I agreed to head to the Alps with a group of St Dunstaners, convinced that I would be unable to ski at all.
The first couple of days were pretty dreadful, until I realised that I had to ski the way I was being instructed and not my way.
Also on the trip was a fellow St Dunstaner by the name of Billy Baxter. Billy had set a World Record of 164 mph for a blind person, riding a Kawasaki Ninja motorbike. Billy and I got talking about World Records one night, and it was then I decided that I wanted to set a world record on skis.
It was then suggested that I apply for a trial with the British Disabled Alpine Ski Team. The trials went well, and I was selected to represent Great Britain.
I trained seven days a week in just about every condition imaginable, rain, snow, sun, wind, ice, slush – you name it, I skied in it, and the rest of the Speed Skiing World Cup community thought I was mad.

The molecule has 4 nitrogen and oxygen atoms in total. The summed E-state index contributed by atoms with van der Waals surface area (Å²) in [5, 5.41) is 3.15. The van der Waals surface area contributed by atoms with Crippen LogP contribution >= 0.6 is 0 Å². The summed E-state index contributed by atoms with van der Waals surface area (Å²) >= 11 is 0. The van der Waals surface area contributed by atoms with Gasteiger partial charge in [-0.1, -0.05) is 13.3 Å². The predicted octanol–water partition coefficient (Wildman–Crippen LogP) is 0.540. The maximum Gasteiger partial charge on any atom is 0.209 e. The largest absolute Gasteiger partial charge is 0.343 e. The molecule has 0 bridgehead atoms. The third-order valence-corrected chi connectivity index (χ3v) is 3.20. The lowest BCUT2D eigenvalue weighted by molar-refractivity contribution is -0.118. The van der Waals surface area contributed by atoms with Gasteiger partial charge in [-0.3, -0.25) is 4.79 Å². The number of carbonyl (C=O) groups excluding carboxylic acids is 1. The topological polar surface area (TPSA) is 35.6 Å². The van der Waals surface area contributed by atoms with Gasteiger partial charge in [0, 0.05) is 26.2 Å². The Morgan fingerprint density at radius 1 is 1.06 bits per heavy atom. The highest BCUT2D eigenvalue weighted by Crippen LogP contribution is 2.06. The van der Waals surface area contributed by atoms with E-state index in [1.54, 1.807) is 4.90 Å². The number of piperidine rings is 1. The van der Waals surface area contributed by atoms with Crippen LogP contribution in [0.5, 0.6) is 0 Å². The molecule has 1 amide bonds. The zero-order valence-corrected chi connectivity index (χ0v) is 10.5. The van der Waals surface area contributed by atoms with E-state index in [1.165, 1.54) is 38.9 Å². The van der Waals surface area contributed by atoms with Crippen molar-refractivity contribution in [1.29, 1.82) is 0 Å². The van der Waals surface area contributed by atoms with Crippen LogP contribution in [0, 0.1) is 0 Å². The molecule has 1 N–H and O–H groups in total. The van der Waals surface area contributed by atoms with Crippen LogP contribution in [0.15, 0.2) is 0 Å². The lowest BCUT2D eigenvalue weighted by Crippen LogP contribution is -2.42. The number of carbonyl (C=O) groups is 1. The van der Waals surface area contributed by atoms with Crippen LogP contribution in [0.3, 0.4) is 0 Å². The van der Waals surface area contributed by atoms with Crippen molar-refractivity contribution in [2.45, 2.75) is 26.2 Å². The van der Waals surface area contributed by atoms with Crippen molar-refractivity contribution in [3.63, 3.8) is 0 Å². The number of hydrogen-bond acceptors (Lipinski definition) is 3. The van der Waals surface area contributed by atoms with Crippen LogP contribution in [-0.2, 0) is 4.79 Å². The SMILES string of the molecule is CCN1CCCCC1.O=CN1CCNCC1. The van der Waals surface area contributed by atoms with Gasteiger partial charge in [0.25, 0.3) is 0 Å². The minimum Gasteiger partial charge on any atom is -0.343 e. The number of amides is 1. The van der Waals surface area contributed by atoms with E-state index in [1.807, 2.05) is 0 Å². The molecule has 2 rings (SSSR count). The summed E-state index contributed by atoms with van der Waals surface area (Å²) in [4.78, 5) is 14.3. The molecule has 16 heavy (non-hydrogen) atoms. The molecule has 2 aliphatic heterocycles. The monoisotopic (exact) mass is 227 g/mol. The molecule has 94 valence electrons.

In April 2006 all my hard work and dedication paid off. At 11.20am I started my descent on the world’s inaugural Blind Speed Skiing World Record and hit a speed of 162.45 Kmh or 100.94 mph. In November that year, I set my second world record, this time indoors in The Netherlands - reaching a speed of 90.7 Kmh or 56.36 mph.
An inspirational new life
As well as Blind Veterans UK, I have received fantastic support from two organisations listed here on myhealthlondon.